Role of Extracellular Polymeric Substances EPS in Aerobic Granulation

Extracellular polymeric substances (EPS) are sticky materials secreted by cells, and may play an important role in cell adhesion phenomena, formation of matrix structure, microbial physiology, and improvement of long-term stability of granules (Schmidt and Ahring, 1994; Tay et al., 2001c; Liu et al., 2004b; McSwain et al., 2005). High polysaccharide content could facilitate cell-to-cell interaction and further strengthen microbial structure through the formation of a polymeric matrix. The accumulation of EPS as capsular material and peripheral slime has been correlated with biological adhesion and aggregation processes (Costerton et al., 1981; Tay et al., 2001c; Liu et al., 2002). The metabolic blocking of exopolysaccha-ride synthesis was found to prevent microbial aggregation (Cammarota and Sant'Anna, 1998; Yang et al., 2004). EPS in granules were hypothesized to bridge two neighboring bacterial cells physically to each other as well as with other inert particulate matter, and settle out as aggregates (Liu et al., 2004b).

Individual bacterium

Individual bacterium

Extracellular Bacteria Images

Polymeric chain of EPS

Fig. 4.3. Schematic representation of extracellular polymeric substance-enhanced biogranulation (Liu et al., 2004b).

Polymeric chain of EPS

Fig. 4.3. Schematic representation of extracellular polymeric substance-enhanced biogranulation (Liu et al., 2004b).

EPS has been observed in different types of biogranules by scanning electron microscopy and transmission electron microscopy. In the biogranulation process, EPS could provide an extensive surface area for bacterial binding (Fig. 4.3). Furthermore, extracellular polysaccharide matrices surrounding aggregated bacteria can provide sites available for attraction of organic and inorganic materials (Yu et al., 2001; Sponza, 2002; Liu et al., 2004b). Evidence shows that the formation of biogranules is a micro-bial evolution instead of a random aggregation of suspended microbes (El-Mamouni et al., 1995; Fang, 2000; Tay et al., 2001c).

The spatial distribution of EPS in biogranules should be correlated to microbial evolution and distribution during the formation of biogranules. Investigation into the spatial distribution of EPS with depth in hetero-trophic biofilms showed that EPS production yields tended to decrease with biofilm depth (Zhang and Bishop, 2001). This is probably due to the fact that viable biomass loses its ability to produce EPS in the deeper sections of biofilms because of the lower microbial activity resulting from lower nutrient availability. More recently, Wang et al. (2005b) found that the outer shell of aerobic granule was composed of poorly soluble and non-easily biodegradable EPS, whereas its core part was filled with readily soluble and biodegradable EPS. Figure 4.4 shows that the fluorescent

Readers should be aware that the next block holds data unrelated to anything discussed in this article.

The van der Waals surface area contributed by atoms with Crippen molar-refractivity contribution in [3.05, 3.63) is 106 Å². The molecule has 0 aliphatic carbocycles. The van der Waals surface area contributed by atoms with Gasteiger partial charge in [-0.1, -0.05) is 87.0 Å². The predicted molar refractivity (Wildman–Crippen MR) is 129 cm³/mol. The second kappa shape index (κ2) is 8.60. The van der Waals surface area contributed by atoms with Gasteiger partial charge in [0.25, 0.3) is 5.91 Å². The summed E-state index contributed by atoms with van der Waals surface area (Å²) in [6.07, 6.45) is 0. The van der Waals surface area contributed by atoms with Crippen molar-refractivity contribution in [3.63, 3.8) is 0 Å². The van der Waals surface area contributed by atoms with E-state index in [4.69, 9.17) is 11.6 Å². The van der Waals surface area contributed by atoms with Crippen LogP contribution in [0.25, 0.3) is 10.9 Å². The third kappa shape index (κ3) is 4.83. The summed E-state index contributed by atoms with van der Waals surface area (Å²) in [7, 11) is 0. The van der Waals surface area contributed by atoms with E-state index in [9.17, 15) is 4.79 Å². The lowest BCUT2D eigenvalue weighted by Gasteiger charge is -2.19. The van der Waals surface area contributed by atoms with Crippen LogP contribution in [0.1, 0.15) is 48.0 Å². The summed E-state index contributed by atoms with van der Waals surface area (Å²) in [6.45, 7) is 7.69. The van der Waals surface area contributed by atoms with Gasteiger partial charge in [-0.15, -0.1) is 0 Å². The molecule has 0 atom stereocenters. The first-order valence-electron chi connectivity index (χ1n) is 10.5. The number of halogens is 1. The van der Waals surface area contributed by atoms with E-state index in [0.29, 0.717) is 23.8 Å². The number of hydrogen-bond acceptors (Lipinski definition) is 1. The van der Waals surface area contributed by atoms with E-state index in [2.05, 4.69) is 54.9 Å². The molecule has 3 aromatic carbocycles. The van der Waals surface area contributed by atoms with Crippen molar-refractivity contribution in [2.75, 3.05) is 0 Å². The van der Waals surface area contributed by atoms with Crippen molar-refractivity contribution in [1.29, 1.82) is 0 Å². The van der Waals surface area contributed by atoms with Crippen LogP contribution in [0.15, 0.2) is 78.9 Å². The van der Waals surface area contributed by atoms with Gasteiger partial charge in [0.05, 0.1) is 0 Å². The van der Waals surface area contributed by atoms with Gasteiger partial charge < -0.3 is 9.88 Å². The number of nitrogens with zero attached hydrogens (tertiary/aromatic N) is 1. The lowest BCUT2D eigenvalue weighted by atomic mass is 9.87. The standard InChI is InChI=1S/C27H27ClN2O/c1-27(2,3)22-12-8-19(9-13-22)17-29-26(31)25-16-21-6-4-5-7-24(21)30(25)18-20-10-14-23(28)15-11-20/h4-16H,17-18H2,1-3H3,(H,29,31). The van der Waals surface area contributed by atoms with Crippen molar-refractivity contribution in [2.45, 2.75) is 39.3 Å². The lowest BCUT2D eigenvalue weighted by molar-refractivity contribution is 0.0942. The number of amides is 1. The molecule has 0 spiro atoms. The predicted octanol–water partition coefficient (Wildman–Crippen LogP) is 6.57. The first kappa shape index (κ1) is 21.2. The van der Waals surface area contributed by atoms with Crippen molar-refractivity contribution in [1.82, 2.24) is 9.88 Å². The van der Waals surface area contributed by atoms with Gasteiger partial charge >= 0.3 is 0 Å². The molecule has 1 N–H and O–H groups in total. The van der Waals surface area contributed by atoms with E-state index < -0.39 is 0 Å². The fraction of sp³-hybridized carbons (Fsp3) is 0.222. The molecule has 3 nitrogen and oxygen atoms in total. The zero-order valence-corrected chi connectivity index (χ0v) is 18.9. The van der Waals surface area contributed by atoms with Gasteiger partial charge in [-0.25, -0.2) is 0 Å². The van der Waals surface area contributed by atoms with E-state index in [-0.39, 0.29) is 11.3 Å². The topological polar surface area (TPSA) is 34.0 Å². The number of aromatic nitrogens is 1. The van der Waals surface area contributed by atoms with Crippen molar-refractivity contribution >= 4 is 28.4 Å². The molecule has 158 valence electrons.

Eps Extracellular Polymeric Substances

200 400 600 800 Distance to surface (|m)

Fig. 4.4. Cross section view of aerobic granules; (a) fresh granule; (b) granule stained by calcofluor white. Bar: 100 ^m; (c) profile of the dye fluorescence intensity distribution along the granule radius from the surface to the center (arrow) (Wang et al., 2005b). (See Color Plate Section before the Index.)

200 400 600 800 Distance to surface (|m)

1000

Fig. 4.4. Cross section view of aerobic granules; (a) fresh granule; (b) granule stained by calcofluor white. Bar: 100 ^m; (c) profile of the dye fluorescence intensity distribution along the granule radius from the surface to the center (arrow) (Wang et al., 2005b). (See Color Plate Section before the Index.)

dye (calcofluor white) was mainly attached to the outer shell of the granule, while the fluorescence was very weak in the center of the granule. In addition, the EPS produced by bacteria could be utilized as a secondary substrate in the deeper layers or zones of aerobic granules, where readily degradable substrates were either not available or limiting (Chi, 2005; Wang et al., 2005b). It appears that the spatial distribution and properties of EPS rather than its absolute quantity in aerobic granules play an essential role in stabilizing the structure and maintaining the strength of microbial aggregates (Wang et al., 2005b).

It appears from Fig. 4.4 that the fluorescence intensity profile in the direction of granule radius indicates that most calcofluor white-stained

EPS is situated in the outer shell of the granule with a depth of 400 |xm below the granule surface. Therefore, ^-linked EPS would be mainly located in the outer shell of the granule. It is believed that the insoluble EPS present in the granule shell would play a protective role with respect to the structure stability and integrity of aerobic granules, i.e. insoluble EPS may serve as the backbone of aggregated structure, while the easily biodegradable EPS located at the core of granules would play a less important role.

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